OLYMPIC SWIM CAP BAN & Crown Act
So recently, FINA, the International Swimming Federation has placed a ban on swim caps produced by “Soul Cap”, a black owned swim apparel company because they don’t follow the “natural form of the head”. This is just the public’s way of saying we’re not going to make an exception for hair that defies gravity once wet and that ethnicities with unique kinks, coils, and special hair care needs aren't a priority . Not only does this FINA ban discourage young African American swimmers, but this ban also shows how once again Diversity and Inclusion is just a marketing tactic. Since the backlash of FINA’s statement, they’ve now decided to reconsider their decision because they’ve realized the importance of “representation”. The majority of swimmers in the Olympics are overly-represented by whites and this ban only further separates the dreamers from the achievers. Brands like Soul Cap, Mielle Organics, and Perfect Pineapple strive to serve communities of textured hair and give its members a chance to be heard loud and clear. Hair shouldn't be a topic of debate, but a place where one can feel accepted if it's in a fro, waist length box braids with beads, or beautifully tucked away in a sleek Citrine Glow Satin wrap by Perfect Pineapple.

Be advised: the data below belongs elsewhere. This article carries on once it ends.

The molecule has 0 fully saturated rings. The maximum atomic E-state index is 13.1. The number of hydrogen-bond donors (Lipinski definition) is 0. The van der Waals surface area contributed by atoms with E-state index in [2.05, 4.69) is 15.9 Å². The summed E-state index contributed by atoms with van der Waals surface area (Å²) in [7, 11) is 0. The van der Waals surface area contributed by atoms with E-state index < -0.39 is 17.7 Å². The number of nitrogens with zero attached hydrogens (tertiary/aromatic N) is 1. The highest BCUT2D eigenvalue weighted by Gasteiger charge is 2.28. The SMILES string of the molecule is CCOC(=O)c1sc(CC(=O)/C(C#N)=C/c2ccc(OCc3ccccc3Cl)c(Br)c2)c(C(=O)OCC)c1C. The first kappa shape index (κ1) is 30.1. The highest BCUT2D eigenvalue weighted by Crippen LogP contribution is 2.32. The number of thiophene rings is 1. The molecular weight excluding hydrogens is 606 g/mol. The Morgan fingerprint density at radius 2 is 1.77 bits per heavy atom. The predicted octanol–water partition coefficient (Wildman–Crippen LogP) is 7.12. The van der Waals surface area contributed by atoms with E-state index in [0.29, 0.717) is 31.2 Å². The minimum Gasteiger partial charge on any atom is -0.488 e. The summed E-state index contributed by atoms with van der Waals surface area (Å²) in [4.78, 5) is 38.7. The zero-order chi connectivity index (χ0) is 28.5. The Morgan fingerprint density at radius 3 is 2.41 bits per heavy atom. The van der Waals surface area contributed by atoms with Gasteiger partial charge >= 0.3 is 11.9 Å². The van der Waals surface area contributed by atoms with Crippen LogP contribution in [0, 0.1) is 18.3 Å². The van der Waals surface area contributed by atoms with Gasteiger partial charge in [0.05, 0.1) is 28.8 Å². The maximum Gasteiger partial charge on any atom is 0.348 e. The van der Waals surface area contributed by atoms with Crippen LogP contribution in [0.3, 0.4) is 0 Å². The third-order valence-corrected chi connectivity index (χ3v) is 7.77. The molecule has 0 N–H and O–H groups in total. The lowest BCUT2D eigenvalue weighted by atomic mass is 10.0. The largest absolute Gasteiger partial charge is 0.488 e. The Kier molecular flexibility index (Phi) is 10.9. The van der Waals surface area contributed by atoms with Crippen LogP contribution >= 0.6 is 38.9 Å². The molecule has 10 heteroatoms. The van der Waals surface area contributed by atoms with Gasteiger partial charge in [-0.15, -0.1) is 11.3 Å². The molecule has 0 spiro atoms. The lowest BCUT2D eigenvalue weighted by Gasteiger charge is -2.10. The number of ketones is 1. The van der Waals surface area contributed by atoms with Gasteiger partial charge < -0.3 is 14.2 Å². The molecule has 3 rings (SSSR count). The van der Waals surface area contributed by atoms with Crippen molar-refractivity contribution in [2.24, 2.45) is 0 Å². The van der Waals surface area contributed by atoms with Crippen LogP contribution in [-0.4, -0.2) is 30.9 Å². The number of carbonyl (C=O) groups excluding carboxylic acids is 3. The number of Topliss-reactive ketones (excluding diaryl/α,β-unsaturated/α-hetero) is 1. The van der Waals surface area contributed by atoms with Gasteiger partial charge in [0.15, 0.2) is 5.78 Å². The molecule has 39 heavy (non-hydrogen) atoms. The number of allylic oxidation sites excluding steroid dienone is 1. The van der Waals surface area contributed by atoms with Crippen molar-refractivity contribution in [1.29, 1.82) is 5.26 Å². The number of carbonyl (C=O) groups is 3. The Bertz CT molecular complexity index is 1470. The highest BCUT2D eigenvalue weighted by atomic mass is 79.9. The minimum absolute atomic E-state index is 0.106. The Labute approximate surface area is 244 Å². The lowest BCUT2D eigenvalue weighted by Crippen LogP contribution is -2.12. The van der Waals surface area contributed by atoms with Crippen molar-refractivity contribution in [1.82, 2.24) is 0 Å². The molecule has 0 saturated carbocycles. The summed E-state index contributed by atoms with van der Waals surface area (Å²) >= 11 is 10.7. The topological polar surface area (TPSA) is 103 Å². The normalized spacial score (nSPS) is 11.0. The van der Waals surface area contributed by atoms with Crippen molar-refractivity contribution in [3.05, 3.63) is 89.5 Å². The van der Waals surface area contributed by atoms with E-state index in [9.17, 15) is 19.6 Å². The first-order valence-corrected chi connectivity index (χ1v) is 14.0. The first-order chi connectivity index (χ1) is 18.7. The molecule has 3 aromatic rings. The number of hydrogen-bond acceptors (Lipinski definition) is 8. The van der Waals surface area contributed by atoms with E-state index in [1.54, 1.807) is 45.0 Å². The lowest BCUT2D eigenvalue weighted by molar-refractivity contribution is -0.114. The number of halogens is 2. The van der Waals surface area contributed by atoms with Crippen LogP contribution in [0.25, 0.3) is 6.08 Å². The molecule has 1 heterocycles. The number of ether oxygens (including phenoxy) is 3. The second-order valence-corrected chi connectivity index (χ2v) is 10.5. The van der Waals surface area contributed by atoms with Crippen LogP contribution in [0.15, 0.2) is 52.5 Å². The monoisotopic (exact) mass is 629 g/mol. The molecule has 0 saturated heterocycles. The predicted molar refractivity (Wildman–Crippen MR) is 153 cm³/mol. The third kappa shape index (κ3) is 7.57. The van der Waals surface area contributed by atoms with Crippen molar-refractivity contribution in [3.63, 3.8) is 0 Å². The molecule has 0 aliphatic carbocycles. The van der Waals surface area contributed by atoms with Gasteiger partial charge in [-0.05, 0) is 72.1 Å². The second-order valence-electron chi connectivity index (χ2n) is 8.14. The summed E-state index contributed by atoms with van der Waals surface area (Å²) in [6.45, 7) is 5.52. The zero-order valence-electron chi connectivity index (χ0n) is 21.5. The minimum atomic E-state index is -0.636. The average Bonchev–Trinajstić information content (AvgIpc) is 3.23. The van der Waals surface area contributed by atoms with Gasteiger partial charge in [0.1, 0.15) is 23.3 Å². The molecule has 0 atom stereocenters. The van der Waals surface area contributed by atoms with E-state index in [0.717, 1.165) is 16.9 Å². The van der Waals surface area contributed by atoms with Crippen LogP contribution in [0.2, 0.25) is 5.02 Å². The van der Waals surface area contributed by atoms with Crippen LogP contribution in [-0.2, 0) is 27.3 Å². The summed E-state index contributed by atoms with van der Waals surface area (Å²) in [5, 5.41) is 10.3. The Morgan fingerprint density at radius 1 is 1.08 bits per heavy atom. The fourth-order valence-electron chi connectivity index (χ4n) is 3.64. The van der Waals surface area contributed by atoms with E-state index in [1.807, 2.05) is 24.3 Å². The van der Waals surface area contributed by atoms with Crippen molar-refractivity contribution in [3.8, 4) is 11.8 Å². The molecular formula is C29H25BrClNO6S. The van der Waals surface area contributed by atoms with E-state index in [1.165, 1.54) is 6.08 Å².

National CROWN Day is July 3 and stands for “Creating a Respectful and Open World for Natural Hair”. The CROWN Act is a bill passed by Congress in Sept. 2020 prohibiting discrimination based on a person’s hairstyle or texture, specifically those that participate in federally funded programs, employment, housing programs, and public accommodations such as school. People can't be deprived of equal rights because of the style or texture of hair. “Prohibits race-based discrimination, which is the denial of employment and educational opportunities because of texture or protective hairstyle including braids, locs, twists, or bantu knots.”
"About — The Official CROWN Act." https://www.thecrownact.com/about. Accessed 19 Jul. 2021.
Written By Maricela Anderson